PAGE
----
"But wait!" I hear some of you saying, "I thought you said not to stand still! Yet these drills are doing just that, aren't they?" And you're right of course. So far everything I've rambled on about does involve shooting from a static position. The trick is that if you can't hit what you're shooting at is you're standing still, you probably won't be able to hit the broad side of a barn from the inside when you're trying to move and the adrenaline is pumping through your system like water from a fire hydrant. So work these drills first to get that all important muscle memory going since that is what will allow you to hit your target under pressure. Get to the point where you can do it right every time without thinking about it. Then, and only then, you can change it up just a little bit. When these drills are instinctive, start taking a step to either the right or the left as you draw. That's all. Just a simple step to one side or the other. It sounds absurdly simple, but it's actually much harder than you might think. I can almost guarantee that the first time you try it you'll find your aim is so far off that you'll be wondering what went wrong. Nothing did actually. It's just that unless you have a background in some form of the martial arts or are just naturally gifted, you aren't used to working your upper body and your lower body at the same time that way and it's going to take some practice to get used to it. That's part of why I want you to get to the point where the motions of your upper body as you draw, aim, and fire your weapon are programed into muscle memory; because once it is you'll be able to concentrate more effectively on making your legs do what they're supposed to do. It won't take long, but it is something that needs to be learned, not just done. Then, once you can move to either side easily, start stepping on the diagonal. Forwards and to the right at the same time, or backwards and to the left. Mix it up. Try doing it at home using a squirt gun or even a stick in your hand instead of your handgun. I know, I know. It sounds dumb, and you'll feel even dumber doing it; but it really is worth it in the long run. Hell, every martial arts instructor I've ever had would spend the occasional class just having us do front cross overs and rear cross over forwards and back. Yes, even the advanced belts would be out there with us; and I'm talking the truly advanced belts. Second and Third degree Black Belts would be out there right along with White and Yellow belts looking as stupid as hell, but it works. It teaches you how to move and keep your balance. Even more, it teaches you how to move and keep your concentration on the other guy, the one trying to fill you with holes. And before very long at all, you'll be able to draw, aim, fire, and move towards cover all at the same time without even thinking about what you're doing; and at that point you'll truly be ready to defend yourself.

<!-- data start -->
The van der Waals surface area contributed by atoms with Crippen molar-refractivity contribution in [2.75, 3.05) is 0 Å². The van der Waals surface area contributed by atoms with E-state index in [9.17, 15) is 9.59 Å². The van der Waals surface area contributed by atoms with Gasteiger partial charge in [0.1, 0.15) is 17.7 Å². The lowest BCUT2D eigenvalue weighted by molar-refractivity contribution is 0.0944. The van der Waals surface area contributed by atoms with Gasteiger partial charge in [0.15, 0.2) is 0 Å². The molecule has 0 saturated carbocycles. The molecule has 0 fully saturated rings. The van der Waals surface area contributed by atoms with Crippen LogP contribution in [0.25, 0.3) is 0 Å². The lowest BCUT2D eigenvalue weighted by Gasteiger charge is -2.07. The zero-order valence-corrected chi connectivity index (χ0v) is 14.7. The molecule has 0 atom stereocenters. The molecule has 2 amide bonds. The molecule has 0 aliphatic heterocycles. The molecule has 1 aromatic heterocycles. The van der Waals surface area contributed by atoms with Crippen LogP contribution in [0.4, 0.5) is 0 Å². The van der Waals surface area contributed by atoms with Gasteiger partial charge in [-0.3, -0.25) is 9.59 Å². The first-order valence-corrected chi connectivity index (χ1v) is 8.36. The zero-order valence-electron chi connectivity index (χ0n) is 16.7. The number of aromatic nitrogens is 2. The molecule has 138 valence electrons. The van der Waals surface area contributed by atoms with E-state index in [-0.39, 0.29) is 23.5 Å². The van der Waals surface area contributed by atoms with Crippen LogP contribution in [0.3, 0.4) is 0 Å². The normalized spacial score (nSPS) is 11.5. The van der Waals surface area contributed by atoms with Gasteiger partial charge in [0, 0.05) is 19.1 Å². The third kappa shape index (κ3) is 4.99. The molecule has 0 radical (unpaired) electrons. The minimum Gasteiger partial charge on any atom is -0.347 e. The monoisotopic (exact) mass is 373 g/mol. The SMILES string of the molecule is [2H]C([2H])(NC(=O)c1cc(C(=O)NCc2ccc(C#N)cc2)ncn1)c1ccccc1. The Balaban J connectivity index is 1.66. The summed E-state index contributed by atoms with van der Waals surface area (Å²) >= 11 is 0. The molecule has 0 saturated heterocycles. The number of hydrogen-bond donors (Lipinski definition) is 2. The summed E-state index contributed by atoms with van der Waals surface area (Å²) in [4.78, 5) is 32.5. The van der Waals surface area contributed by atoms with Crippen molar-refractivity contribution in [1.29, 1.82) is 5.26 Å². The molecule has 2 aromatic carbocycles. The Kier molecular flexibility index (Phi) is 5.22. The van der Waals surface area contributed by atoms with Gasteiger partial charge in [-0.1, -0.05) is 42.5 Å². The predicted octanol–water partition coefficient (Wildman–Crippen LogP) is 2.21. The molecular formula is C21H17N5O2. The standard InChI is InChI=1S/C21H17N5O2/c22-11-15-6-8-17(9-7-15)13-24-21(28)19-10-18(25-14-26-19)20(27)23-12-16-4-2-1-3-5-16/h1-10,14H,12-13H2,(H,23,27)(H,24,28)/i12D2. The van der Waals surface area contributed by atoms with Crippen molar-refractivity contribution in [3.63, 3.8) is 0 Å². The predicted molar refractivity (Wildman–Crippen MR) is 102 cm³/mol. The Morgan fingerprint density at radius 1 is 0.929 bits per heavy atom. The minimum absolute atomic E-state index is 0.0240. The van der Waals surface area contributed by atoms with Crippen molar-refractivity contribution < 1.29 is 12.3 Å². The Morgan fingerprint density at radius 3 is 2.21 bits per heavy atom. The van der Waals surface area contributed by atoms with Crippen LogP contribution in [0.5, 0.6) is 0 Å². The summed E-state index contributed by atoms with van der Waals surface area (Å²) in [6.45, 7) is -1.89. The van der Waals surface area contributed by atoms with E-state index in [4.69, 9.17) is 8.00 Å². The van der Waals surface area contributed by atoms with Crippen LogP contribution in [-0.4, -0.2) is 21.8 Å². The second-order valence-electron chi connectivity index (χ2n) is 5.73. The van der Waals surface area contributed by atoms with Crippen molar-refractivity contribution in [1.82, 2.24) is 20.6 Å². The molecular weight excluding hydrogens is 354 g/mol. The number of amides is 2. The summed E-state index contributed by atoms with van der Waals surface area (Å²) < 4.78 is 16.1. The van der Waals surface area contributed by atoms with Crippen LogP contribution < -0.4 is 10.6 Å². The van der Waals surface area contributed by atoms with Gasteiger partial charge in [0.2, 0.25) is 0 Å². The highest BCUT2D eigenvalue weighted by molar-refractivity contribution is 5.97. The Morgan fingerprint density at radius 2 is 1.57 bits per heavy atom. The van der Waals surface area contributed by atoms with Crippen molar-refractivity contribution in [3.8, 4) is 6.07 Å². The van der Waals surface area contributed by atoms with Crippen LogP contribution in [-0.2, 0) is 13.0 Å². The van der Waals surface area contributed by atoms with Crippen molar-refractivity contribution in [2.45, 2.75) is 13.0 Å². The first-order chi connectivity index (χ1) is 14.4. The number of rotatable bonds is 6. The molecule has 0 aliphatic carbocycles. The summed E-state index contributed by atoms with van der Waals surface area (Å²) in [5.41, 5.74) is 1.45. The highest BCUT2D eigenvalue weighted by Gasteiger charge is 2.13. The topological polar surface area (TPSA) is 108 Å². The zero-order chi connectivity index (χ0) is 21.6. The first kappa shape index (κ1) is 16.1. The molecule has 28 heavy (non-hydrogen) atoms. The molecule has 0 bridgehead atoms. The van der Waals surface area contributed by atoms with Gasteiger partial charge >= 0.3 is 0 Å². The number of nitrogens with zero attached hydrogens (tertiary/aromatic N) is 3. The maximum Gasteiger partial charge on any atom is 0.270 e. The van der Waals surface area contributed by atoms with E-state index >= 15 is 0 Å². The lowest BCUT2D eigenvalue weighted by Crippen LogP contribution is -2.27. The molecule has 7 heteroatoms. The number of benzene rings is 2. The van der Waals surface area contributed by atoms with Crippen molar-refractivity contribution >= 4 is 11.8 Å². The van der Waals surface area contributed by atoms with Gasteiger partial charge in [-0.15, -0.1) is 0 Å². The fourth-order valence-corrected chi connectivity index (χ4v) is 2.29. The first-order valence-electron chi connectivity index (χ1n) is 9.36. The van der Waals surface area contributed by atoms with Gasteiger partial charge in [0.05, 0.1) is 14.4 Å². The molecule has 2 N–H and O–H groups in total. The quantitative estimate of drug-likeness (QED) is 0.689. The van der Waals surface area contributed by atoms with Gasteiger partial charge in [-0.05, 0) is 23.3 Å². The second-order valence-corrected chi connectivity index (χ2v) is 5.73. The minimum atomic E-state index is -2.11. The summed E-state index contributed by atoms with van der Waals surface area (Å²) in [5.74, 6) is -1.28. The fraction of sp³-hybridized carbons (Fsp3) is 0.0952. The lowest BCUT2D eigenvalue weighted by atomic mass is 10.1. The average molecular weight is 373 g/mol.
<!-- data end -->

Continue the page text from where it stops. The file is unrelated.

Now don't get me wrong. All of this is hard work, and it sounds as boring as all get out; but it doesn't have to be. Get your friends together and make a game of it. See who can hit the smallest hole. Or maybe see who can work their way to the shortest time on the shot timer with everyone starting with a five count on each step and working your way down almost like a twist on the game of horse. Or maybe you can find a range or club in your area that has IDPA tournaments! There can be a real rush to competing in an IDPA match, and to win you'll have to use everything these drills are designed to teach you. Plus, you'll probably meet some people who can teach you even more drills you can use to train yourself with without getting bored with the same old same old every time. Hell, maybe we'll even meet and you'll have a drill I don't know that you can teach me. I'm always looking for new drills and new tricks. After all, the day I stop learning is the day some one should push me over and burry me where I fall 'cause I failed to notice I'm dead.
But for now, as always, I've reached the point where I'm starting to write a chapter in a book instead of just rambling on for a blog. So go out and have some fun this weekend. Fire off a couple of boxes of ammo, and maybe, just maybe, try one of these drills. Either way I hope to see again soon in this little corner of cyberspace I call my own. And as always, remember. If you're going to do something, do it with attitude!